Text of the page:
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'Karmacycle': Stolen Bicycle Leads To 'Little Acts Of Kindness' In Brooklyn

NEW YORK (CBSNewYork) -- If you walked down Clinton Street in Caroll Gardens in early March, chances are you noticed the 8-foot by 3-foot sign making a plea to whoever stole a bicycle:

"I hope you need it more than I do. It costs $200 used and I need it to get to work. Please bring it back."

The sign was created by the bike thief's victim, Amanda Needham, whose bicycle didn't even last a day locked up outside her home.

"I was left with a wheel and a lock and a very sad heart," she told CBS2's Marc Liverman.

So Needham decided to do something about it.

"I figured a sign is a fun way to get people to at least see me and hear me," she said. "And also maybe the thief would see it himself or herself and feel a little bad."

The sign was up for a week, but while her original ride never came back, what happened next is something she said she would never forget.

"Two gentleman stopped by and gave me a kid's mountain bike thinking I might be able to use it," said Needham. "A young Hispanic woman gave me a huge hug. One guy named Steve paid me $200 for my sign cuz he saw that I needed that much for a bike."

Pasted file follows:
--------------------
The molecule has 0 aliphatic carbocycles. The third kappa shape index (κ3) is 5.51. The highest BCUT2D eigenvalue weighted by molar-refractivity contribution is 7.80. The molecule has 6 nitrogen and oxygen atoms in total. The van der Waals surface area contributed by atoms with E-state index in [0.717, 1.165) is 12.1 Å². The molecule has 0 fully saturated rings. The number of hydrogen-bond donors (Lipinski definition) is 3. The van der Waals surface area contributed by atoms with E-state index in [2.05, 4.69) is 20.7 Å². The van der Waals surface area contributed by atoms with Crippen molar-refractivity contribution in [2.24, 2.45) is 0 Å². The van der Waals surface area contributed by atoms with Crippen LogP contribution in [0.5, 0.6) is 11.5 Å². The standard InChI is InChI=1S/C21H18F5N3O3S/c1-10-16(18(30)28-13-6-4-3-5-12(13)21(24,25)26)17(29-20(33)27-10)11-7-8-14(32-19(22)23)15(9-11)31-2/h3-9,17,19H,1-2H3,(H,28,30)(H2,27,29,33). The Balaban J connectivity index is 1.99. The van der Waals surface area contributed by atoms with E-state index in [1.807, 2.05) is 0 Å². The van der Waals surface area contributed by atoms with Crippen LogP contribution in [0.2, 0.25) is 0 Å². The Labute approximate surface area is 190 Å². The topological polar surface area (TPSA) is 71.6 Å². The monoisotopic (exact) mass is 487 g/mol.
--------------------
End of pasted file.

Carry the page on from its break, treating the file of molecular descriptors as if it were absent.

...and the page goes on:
Eveyone's kindness inspired Needham so much, she took the kid's bicycle to her local bike shop to tune it up for someone else.

Joanne Nicolosi, owner of "The Bike Shop," offered to do the job for free.

"Bicycles get stolen every day, so I know people really hurt, but it's really nice that someone had an extra bike and was willing to donate their bike," Nicolosi said.

"I hope that more people do little acts of kindness that results in small moments for other people to feel good in our crazy world," said Needham.

It's a movement the pair are calling "Karmacycle," a chance to take something bad and make it good.

The bike shop's owner says she plans to give away the tuned-up bike to someone in need at the end of March and keep the wheel of kindness turning.

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